Real life isn’t like that. Real life — what occurs between two people in any kind of relationship on a day-to-day basis — contains laughter and sadness. Most people I know laugh more than we cry, despite our lives being replete with loss.

As someone who has experienced abuse, and has walked around with the label of “the molested” my entire life (weathering decades’ worth of “edgy” sitcoms’ hackneyed jokes about touchy uncles, and horrified looks from anyone with whom I’d share my childhood experiences), I felt a kind of responsibility to retell that old story from my perspective. And my perspective contains humor. Thanks to my mother, who could laugh at anything. Humor is a form of power. It says, “This bad thing happened, and it didn’t break me.” Most of the cultural conversations around sexual abuse imply victims of it will be damaged for life. Humor is a way of subverting that narrative.

And on a personal note, the absence of humor within conversations of trauma and abuse is actually what perpetuates the illusion of boundaries. That’s why people say good comedy is all about “pushing boundaries.” Because really, the best comedians are just pointing out ludicrous facts. As someone on the other side of that perceived boundary, the idea of a boundary feels like a dangerous cultural construct. Like the eugenics of ideas. This notion that some things are okay to talk about openly and other things are beyond the pale. Who decides what a barrier is? When people tell me, “You’re brave for writing this book,” what they really mean is, “I’m brave for reading this book, because it made me uncomfortable.”

I think if a book is any good, it challenges the reader’s view of the world and they’re forced to examine their beliefs and prejudices regarding everything from feminism to narrative technique; perhaps this translates to discomfort for some people.

CR: Oh, yes, I absolutely agree! I am thrilled that Pedal makes people uncomfortable. That’s a wonderful function of fiction. We should all get more cozy with discomfort, I think.

A friend said to me recently, “I feel like we’re all going through the same pain, it just looks different from the outside.” I had been telling her about how my mother, who is in the late stages of Alzheimer’s, threw a tantrum at her adult-day program. She refused to eat her lunch, yelled at everyone and tried to run away. As I told my friend about this, I cried, and she cried too, and she said even though she hasn’t experienced losing her mother, she feels the same pain I feel. I like that idea. Pain — which feels so personal in the moment — as actually this generic, universal emotion that moves through different people at different times.

That’s why I balk (mildly, because maybe I’m wrong) at the word “brave” to describe women who write about stigmatized topics like sexual abuse. It keeps them othered and separate. When I first started researching the history of childhood sexual abuse discourse, I would say to my friends, “I wish women could say, ‘I was molested as a child,’ as casually as we can say, ‘I had braces as a child.’“ Not to minimize the damage of abuse, but to take the burden of shame off the person who deserves it least.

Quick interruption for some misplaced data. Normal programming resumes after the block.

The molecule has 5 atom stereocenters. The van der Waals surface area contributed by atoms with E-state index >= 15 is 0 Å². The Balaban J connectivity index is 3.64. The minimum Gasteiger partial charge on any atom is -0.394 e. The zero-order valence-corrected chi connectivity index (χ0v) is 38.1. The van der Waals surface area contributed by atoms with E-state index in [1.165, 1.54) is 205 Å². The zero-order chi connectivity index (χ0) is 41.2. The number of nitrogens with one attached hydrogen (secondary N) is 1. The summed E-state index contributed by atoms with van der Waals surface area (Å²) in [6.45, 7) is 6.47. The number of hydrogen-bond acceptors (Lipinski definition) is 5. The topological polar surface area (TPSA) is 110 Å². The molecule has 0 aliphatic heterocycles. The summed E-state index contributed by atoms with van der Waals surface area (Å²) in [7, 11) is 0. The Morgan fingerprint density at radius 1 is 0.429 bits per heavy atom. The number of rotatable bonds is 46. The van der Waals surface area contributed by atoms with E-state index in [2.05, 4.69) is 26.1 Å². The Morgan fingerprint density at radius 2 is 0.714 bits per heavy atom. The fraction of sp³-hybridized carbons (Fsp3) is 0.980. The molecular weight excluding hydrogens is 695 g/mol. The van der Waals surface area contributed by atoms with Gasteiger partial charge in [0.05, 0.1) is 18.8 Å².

Sheila Heti recently wrote: “Wow. The writer Chelsea Rooney is working on a novel with the best title: Ignorant Narcissistic White Women Meditating.” Can you talk a bit more about your next project?

CR: The quality of life that most — not all — but most of us have in North America is extraordinary. The majority of us here literally live in paradise, especially if we’re white. Most people on this planet are suffering from war, disease, and starvation, not FOMO. But that doesn’t mean our anxieties and depressions aren’t real. We’re more addicted to drugs and more likely to commit suicide than ever before. Our suffering is definite and robust. So, we’ve turned to mindfulness to “cope.” It’s a thousands-year-old tradition, only very recently introduced to the west, but a Google image search for “mindfulness meditation” will return fifty portraits, forty-five of which are serene white women in the lotus position meditating. We’ve packaged mindfulness as a strategy to help us improve ourselves, climb up corporate ladders and increase productivity. But the core tenets of mindfulness would have us give up all our earthly possessions and embrace non-doing.

Of course, my personal ambivalence drives me to write this book. I myself am an ignorant, narcissistic, white woman meditating. I hold questions of colonialism and cultural appropriation close as I deepen my practice and learn more about the origins of mindfulness. I do think it’s great that more westerners are meditating — middle schools instituting daily meditation programs are having magnificent results. But. We in the west have to learn that mindfulness is not about self-improvement. At all. Sitting down for thirty minutes a day is a privilege that most people don’t have. A way to check that privilege is to continuously remind ourselves that there is no goal in meditation. There really isn’t. Ask any enlightened person! If we really want to practice mindfulness, all we have to do is accept that we’re already good and whole. That nothing needs to change. That everything we are and everything we have is fine — not fabulous or awful, just fine.

[Note: After the completion of this interview, Rooney’s mother passed away.]